Vitamin B6 catabolism and lung cancer risk: Results from the Lung Cancer Cohort Consortium (LC3)

Research output: Contribution to journalArticle

Abstract

Background Increased vitamin B6 catabolism related to inflammation, as measured by the PAr index (the ratio of 4-pyridoxic acid over the sum of pyridoxal and pyridoxal-5'-phosphate), has been positively associated with lung cancer risk in two prospective European studies. However, the extent to which this association translates to more diverse populations is not known. Materials and methods For this study, we included 5323 incident lung cancer cases and 5323 controls individually matched by age, sex, and smoking status within each of 20 prospective cohorts from the Lung Cancer Cohort Consortium. Cohort-specific odds ratios (ORs) and 95% confidence intervals (CIs) for the association between PAr and lung cancer risk were calculated using conditional logistic regression and pooled using random-effects models. Results PAr was positively associated with lung cancer risk in a dose-response fashion. Comparing the fourth versus first quartiles of PAr resulted in an OR of 1.38 (95% CI: 1.19-1.59) for overall lung cancer risk. The association between PAr and lung cancer risk was most prominent in former smokers (OR: 1.69, 95% CI: 1.36-2.10), men (OR: 1.60, 95% CI: 1.28-2.00), and for cancers diagnosed within 3 years of blood draw (OR: 1.73, 95% CI: 1.34-2.23). Conclusion Based on pre-diagnostic data from 20 cohorts across 4 continents, this study confirms that increased vitamin B6 catabolism related to inflammation and immune activation is associated with a higher risk of developing lung cancer. Moreover, PAr may be a pre-diagnostic marker of lung cancer rather than a causal factor.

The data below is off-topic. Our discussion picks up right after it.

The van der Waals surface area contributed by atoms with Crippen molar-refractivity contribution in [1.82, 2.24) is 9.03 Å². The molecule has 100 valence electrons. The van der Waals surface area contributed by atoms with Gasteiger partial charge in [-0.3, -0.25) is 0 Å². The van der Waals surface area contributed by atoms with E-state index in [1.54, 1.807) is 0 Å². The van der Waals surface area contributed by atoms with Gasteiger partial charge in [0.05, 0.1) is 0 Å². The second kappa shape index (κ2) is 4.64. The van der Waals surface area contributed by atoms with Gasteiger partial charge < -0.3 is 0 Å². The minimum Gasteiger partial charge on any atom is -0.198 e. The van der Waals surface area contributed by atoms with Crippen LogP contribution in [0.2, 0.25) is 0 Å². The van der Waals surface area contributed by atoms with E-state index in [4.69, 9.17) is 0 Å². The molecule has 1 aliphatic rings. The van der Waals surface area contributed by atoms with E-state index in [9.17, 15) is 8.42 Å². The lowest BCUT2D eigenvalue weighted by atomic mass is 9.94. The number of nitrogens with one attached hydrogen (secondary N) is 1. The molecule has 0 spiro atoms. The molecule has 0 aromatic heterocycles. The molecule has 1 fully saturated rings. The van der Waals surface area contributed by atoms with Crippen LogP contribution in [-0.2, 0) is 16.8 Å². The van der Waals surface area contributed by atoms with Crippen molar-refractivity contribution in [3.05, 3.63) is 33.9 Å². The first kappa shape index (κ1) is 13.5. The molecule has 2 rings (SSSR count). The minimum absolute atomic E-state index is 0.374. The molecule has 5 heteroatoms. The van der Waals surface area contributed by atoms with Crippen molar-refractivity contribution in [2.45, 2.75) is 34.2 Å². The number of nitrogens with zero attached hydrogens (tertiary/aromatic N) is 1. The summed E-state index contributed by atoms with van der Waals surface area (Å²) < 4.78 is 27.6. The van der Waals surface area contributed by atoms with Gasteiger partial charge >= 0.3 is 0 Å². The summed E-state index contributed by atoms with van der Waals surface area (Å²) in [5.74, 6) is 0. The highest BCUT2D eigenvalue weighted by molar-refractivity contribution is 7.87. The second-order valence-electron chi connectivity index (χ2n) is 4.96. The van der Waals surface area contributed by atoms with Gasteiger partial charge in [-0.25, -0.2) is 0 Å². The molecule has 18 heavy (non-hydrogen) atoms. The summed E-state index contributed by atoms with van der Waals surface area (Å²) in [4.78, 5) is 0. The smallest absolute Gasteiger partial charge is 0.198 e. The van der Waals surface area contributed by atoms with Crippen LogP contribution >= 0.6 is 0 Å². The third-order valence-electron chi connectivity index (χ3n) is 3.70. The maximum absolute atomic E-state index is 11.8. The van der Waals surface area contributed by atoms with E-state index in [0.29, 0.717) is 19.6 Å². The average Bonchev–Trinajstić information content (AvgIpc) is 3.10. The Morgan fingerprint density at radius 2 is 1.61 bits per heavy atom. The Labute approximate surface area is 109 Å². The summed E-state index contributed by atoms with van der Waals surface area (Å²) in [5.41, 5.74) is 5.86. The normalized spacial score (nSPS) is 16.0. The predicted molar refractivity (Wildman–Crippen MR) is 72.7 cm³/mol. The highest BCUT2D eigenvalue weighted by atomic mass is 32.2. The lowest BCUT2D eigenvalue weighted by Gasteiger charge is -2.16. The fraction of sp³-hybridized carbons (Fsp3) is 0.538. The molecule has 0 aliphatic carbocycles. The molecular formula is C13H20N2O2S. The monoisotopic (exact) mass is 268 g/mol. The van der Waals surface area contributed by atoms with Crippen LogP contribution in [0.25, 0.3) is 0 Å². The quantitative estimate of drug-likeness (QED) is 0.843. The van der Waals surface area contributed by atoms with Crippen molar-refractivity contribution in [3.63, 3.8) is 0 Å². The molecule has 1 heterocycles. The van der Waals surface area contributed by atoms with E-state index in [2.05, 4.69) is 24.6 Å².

Details

Authors
  • H. Zuo
  • P. M. Ueland
  • Midttun
  • G. S. Tell
  • A. Fanidi
  • W. Zheng
  • X. Shu
  • Y. Xiang
  • J. Wu
  • R. Prentice
  • M. Pettinger
  • C. A. Thomson
  • G. G. Giles
  • A. Hodge
  • Q. Cai
  • W. J. Blot
  • M. Johansson
  • J. Hultdin
  • K. Grankvist
  • V. L. Stevens
  • M. L. McCullough
  • S. J. Weinstein
  • D. Albanes
  • R. G. Ziegler
  • N. D. Freedman
  • N. E. Caporaso
  • A. Langhammer
  • K. Hveem
  • M. Næss
  • J. E. Buring
  • I. Lee
  • J. M. Gaziano
  • G. Severi
  • X. Zhang
  • M. J. Stampfer
  • J. Han
  • A. Zeleniuch-Jacquotte
  • L. L. Marchand
  • J. Yuan
  • R. Wang
  • W. Koh
  • Y. Gao
  • K. Visvanathan
  • M. R. Jones
  • C. Relton
  • P. Brennan
  • M. Johansson
  • A. Ulvik
Organisations
External organisations
  • University of Bergen
  • Haukeland University Hospital
  • Bevital AS
  • International Agency for Research on Cancer, World Health Organization
  • University of Cambridge
  • Vanderbilt University
  • Renji Hospital
  • Fred Hutchinson Cancer Research Center
  • University of Arizona
  • Cancer Council Victoria
  • University of Melbourne
  • Umeå University
  • American Cancer Society
  • National Cancer Institute, USA
  • Norwegian University of Science and Technology
  • Harvard University
  • Boston Veteran's Administration (VA) Healthcare
  • University of Paris-Saclay
  • Brigham and Women's Hospital, Boston
  • New York University
  • University of Pittsburgh
  • National University of Singapore
  • Shanghai Jiao Tong University
  • University of Newcastle upon Tyne
  • University of Bristol
  • Human Genetics Foundation (HuGeF)
  • Indiana University
  • University of Hawaii
  • University of Pittsburgh Medical Center
  • Johns Hopkins University
  • Vanderbilt University School of Medicine
  • Johns Hopkins University School of Medicine
Research areas and keywords

Subject classification (UKÄ) – MANDATORY

  • Cancer and Oncology

Keywords

  • inflammation, lung cancer, Lung Cancer Cohort Consortium, nested case-control study, PAr, vitamin B6
Original languageEnglish
Pages (from-to)478-485
Number of pages8
JournalAnnals of Oncology
Volume30
Issue number3
Publication statusPublished - 2019
Publication categoryResearch
Peer-reviewedYes